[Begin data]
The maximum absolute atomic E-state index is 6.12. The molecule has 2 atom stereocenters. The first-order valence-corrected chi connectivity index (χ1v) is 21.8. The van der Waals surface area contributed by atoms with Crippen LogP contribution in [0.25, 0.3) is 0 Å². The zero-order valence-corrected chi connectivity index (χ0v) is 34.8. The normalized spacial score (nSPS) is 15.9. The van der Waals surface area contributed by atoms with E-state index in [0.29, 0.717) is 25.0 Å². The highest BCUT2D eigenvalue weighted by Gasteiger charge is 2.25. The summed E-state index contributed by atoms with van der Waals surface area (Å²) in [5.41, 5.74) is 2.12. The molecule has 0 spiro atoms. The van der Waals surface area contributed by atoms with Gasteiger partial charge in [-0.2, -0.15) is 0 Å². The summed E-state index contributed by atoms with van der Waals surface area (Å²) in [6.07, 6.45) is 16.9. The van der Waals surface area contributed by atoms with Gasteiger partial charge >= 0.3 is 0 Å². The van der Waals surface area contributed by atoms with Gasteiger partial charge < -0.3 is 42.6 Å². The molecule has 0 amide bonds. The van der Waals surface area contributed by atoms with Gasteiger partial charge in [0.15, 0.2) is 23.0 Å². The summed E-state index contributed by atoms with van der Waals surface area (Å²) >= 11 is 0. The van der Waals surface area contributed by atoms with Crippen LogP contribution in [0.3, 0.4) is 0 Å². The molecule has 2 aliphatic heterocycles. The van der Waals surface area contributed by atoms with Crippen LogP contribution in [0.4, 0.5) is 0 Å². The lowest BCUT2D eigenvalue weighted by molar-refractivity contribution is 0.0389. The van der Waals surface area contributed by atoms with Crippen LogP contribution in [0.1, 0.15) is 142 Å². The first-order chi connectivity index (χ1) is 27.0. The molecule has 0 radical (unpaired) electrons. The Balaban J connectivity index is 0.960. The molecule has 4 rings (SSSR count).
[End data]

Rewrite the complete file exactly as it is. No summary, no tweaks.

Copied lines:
The maximum absolute atomic E-state index is 6.12. The molecule has 2 atom stereocenters. The first-order valence-corrected chi connectivity index (χ1v) is 21.8. The van der Waals surface area contributed by atoms with Crippen LogP contribution in [0.25, 0.3) is 0 Å². The zero-order valence-corrected chi connectivity index (χ0v) is 34.8. The normalized spacial score (nSPS) is 15.9. The van der Waals surface area contributed by atoms with E-state index in [0.29, 0.717) is 25.0 Å². The highest BCUT2D eigenvalue weighted by Gasteiger charge is 2.25. The summed E-state index contributed by atoms with van der Waals surface area (Å²) in [5.41, 5.74) is 2.12. The molecule has 0 spiro atoms. The van der Waals surface area contributed by atoms with Gasteiger partial charge in [-0.2, -0.15) is 0 Å². The summed E-state index contributed by atoms with van der Waals surface area (Å²) in [6.07, 6.45) is 16.9. The van der Waals surface area contributed by atoms with Gasteiger partial charge >= 0.3 is 0 Å². The van der Waals surface area contributed by atoms with Gasteiger partial charge < -0.3 is 42.6 Å². The molecule has 0 amide bonds. The van der Waals surface area contributed by atoms with Gasteiger partial charge in [0.15, 0.2) is 23.0 Å². The summed E-state index contributed by atoms with van der Waals surface area (Å²) >= 11 is 0. The van der Waals surface area contributed by atoms with Crippen LogP contribution in [0.3, 0.4) is 0 Å². The molecule has 2 aliphatic heterocycles. The van der Waals surface area contributed by atoms with Crippen LogP contribution in [0.4, 0.5) is 0 Å². The lowest BCUT2D eigenvalue weighted by molar-refractivity contribution is 0.0389. The van der Waals surface area contributed by atoms with Crippen LogP contribution in [0.1, 0.15) is 142 Å². The first-order chi connectivity index (χ1) is 27.0. The molecule has 0 radical (unpaired) electrons. The Balaban J connectivity index is 0.960. The molecule has 4 rings (SSSR count).